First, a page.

What is Home?
Yesterday, I got a massage at a salon in Prague and I was asked to fill out some paperwork beforehand. Where do I live? What’s my address? I’ve generally taken these seemingly mundane questions for granted. I paused before putting my Prague address down on the form.
Sure, if I need to get a piece of mail in the United States, I have an address for that. But I’m not there. And soon, someone new will move his things into my house in Portland. As soon as that happens, it’s no longer my home. For the next year, it’s his.
Home used to be a sanctuary of sorts. Even with the frequent construction projects in my neighborhood and the sometimes frustrating parking situation, it was usually really peaceful to me. A place to cook. A place to write. A place where I chose all the paint colors. I could procrastinate and make plans and talk on the phone and have dance parties in the kitchen with Jeff.
Since we arrived in Prague, there’s been construction every day on the street where about half of the Remote Year participants are staying. Today, they warned us that they’d be turning the water off for most of the day, so I planned to spend the day away from “home.” My definition of home will likely evolve quite a bit while I’m on this adventure.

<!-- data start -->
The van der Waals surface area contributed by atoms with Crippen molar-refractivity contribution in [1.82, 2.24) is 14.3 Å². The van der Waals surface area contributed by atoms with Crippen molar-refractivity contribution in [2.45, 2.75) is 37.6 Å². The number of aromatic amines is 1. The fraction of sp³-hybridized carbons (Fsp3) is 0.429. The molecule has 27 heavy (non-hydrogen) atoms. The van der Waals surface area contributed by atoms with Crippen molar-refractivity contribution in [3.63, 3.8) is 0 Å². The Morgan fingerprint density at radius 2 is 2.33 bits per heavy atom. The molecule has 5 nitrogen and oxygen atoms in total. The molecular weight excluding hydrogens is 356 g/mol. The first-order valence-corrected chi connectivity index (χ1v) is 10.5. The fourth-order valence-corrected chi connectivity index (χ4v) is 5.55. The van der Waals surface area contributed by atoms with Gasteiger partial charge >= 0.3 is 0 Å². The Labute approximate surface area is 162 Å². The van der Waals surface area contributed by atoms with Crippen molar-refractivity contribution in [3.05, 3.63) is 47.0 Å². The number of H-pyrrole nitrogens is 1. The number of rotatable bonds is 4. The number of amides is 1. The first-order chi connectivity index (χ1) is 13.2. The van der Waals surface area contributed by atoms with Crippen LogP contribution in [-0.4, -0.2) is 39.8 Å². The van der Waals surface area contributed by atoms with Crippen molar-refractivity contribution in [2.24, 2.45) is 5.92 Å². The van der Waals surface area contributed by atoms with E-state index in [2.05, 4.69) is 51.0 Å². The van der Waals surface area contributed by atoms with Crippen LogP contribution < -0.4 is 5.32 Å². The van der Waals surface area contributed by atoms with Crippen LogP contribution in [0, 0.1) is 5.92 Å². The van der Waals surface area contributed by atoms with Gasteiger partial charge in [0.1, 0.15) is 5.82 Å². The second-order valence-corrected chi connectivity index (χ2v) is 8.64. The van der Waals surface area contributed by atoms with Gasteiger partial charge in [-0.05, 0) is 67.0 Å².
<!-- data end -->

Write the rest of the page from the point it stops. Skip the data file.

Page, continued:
Right now, home is where I wake up, where I (sometimes) make the bed.
Home is where I have snacks in the cupboard and bubbly water in the fridge.
It’s the place I go back to after a long walk around the city.
It’s the place I’ve assigned “home” on Google maps.
Home is where I make coffee in the morning. Hand-grind the beans, put the kettle on.
Home is where my robe and slippers live.
Right now, home is a place where I know my neighbors. Above, below and across the hall.
I may or may not be able to pronounce the street name correctly.
I don’t own it, and I’m not really renting it.
I’m just passing through.